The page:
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Outgoing Singapore President Mdm Halimah Yacob expressed a “terrible sense of sadness” as she attends her last National Day Parade

Outgoing Singapore President Halimah Yacob expressed sadness at her final National Day Parade, marking the end of her six-year term. The 2023 NDP, held on Wednesday, stood out as the first full-scale parade since the Covid-19 pandemic.



SINGAPORE: Outgoing Singapore President Halimah Yacob, who will soon conclude her six-year term on September 13, expressed a “terrible sense of sadness” after attending her final National Day Parade (NDP) as the nation’s President.

The 2023 NDP on Wednesday night was especially poignant for Mdm Halimah, marking her last attendance in her official capacity. In May, she had declared her decision not to stand for re-election.

Post-parade, during a conversation with reporters at the National Gallery, Mdm Halimah shared her sentiments on having been the NDP’s presiding officer for the past six years.

As she mingled with performers and took selfies at the end of the parade, she emphasized the parade’s embodiment of unity and progression, which aligns with this year’s theme, “Onward as One”.

When pressed about her favourite NDP moment, she expressed the sentimentality of each parade, refraining from highlighting one over the other. However, she pointed out that the 2023 NDP was notably the first full-fledged parade at the Padang since the onslaught of the Covid-19 pandemic.

She candidly shared her emotions: “A terrible sense of sadness, but at the same time, a sense of inspiration when I look around me and see the crowd… celebrating as one.”

Throughout her tenure, Mdm Halimah observed and commended the consistent efforts of the NDP to integrate disadvantaged communities and persons with disabilities, reflecting Singapore’s inclusive spirit.

She proudly mentioned the nation’s message that people with disabilities simply have different abilities.

The Covid-19 pandemic, she said, unveiled a surge of humanity, emphasizing the importance of raising awareness for people with disabilities or distinct talents.

“It’s wonderful – as a country, on the most important day that we celebrate our nationhood, we integrate our people with disabilities, our disadvantaged communities. “We bring them to the fore. We tell Singaporeans we’re all in this together, not those who can run the fastest, but everyone must run together as a team,” she said.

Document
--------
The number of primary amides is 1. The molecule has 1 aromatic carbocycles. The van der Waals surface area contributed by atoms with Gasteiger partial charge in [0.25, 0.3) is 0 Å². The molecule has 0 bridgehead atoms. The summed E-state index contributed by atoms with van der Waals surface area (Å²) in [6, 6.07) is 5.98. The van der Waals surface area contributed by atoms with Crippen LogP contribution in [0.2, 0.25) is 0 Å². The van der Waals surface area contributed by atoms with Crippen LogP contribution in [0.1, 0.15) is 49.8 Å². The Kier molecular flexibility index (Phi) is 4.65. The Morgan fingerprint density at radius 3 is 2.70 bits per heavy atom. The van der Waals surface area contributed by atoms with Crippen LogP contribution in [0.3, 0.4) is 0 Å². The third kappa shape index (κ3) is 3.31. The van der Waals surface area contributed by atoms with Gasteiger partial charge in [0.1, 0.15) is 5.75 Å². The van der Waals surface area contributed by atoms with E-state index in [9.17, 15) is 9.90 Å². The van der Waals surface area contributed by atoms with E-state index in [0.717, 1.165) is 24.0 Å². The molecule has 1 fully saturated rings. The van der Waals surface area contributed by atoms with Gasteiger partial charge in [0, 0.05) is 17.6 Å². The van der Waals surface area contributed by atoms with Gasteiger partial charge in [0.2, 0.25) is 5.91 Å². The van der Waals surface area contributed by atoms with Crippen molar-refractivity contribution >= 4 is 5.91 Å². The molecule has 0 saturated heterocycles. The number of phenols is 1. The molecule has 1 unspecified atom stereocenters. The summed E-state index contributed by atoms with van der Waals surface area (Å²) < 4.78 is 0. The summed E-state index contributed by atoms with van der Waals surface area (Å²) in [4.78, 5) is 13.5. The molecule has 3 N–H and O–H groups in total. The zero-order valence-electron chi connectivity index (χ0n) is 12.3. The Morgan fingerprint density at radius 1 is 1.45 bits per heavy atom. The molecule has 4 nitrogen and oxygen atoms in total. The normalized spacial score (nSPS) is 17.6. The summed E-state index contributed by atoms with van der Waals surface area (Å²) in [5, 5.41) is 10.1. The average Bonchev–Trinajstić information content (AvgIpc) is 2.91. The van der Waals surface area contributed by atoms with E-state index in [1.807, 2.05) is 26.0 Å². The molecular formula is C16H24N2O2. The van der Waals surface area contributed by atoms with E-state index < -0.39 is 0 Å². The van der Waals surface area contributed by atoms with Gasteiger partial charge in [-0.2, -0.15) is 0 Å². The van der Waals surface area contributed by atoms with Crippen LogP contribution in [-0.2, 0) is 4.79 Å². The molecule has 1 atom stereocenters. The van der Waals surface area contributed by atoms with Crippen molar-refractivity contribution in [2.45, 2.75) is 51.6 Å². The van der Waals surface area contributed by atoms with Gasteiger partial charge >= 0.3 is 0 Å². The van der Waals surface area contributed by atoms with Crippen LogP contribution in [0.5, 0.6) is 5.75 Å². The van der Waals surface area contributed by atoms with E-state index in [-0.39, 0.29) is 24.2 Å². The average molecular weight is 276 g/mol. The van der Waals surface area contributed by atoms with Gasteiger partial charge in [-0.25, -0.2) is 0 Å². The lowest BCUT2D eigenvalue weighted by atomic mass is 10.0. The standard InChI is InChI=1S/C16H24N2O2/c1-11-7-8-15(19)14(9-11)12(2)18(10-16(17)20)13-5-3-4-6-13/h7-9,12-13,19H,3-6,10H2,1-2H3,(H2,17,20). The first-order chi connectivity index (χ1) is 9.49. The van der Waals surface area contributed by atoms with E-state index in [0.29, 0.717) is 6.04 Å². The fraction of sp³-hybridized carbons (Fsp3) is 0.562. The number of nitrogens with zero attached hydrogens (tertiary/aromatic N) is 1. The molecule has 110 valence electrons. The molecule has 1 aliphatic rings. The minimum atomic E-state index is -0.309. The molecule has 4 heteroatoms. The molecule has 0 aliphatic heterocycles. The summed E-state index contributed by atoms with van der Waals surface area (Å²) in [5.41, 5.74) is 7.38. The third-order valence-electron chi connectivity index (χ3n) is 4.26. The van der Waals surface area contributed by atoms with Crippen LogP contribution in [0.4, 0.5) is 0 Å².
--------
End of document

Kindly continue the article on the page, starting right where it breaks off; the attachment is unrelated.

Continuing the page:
However, the President noted the ongoing challenges in the integration of disabled individuals into the workforce, urging employers to persist in their inclusionary hiring efforts.

Mdm Halimah has been a staunch advocate for inclusive hiring in Singapore. In 2020, she spearheaded the President’s Challenge Enabling Employment Pledge, gaining the commitment of 148 organisations.

Reflecting on her presidential journey, Mdm Halimah expressed an undying sense of pride, satisfaction, and unity as a Singaporean, irrespective of her title.

She reaffirmed, “Even as an ordinary Singaporean after this, I’m sure I will feel the same sense of pride, participation, and togetherness.”

Elected to the presidential office in 2017, Mdm Halimah had previously served as a Member of Parliament as a People’s Action Party politician.

Mdm Halimah’s presidential election was somewhat controversial because it was the first reserved race election. She was appointed President without contest due to a walkover, following the disqualification of two other potential candidates by the Presidential Election Committee.

The President receives the same monthly salary as the Prime Minister, which includes the 13th month and the annual variable component, but excludes the performance and national bonuses. This totals S$1.54 million.

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It’s so so sad, that six years has been lost to a FakePresident who could of and should of, … said no, to a role that she was never qualified for nor voted into !!!

She’s certainly had a monumental “free lunch”, … and an absolute “free ride” for six whole bloody years !!!

Of course sad as there goes the opportunity to raid the Reserve legally.

Or was it also because she was not chosen to stand for re-erection?

If she feels she had done a good job, why wouldn’t she has the confident to offer herself for re-erection to prove her worth? Or at the very least get to confirm that she is worthless.

As far as I am concerned, Singapore did not have the 8th president but a 1st Pricksident.


Who ask you never sign another Term Contract .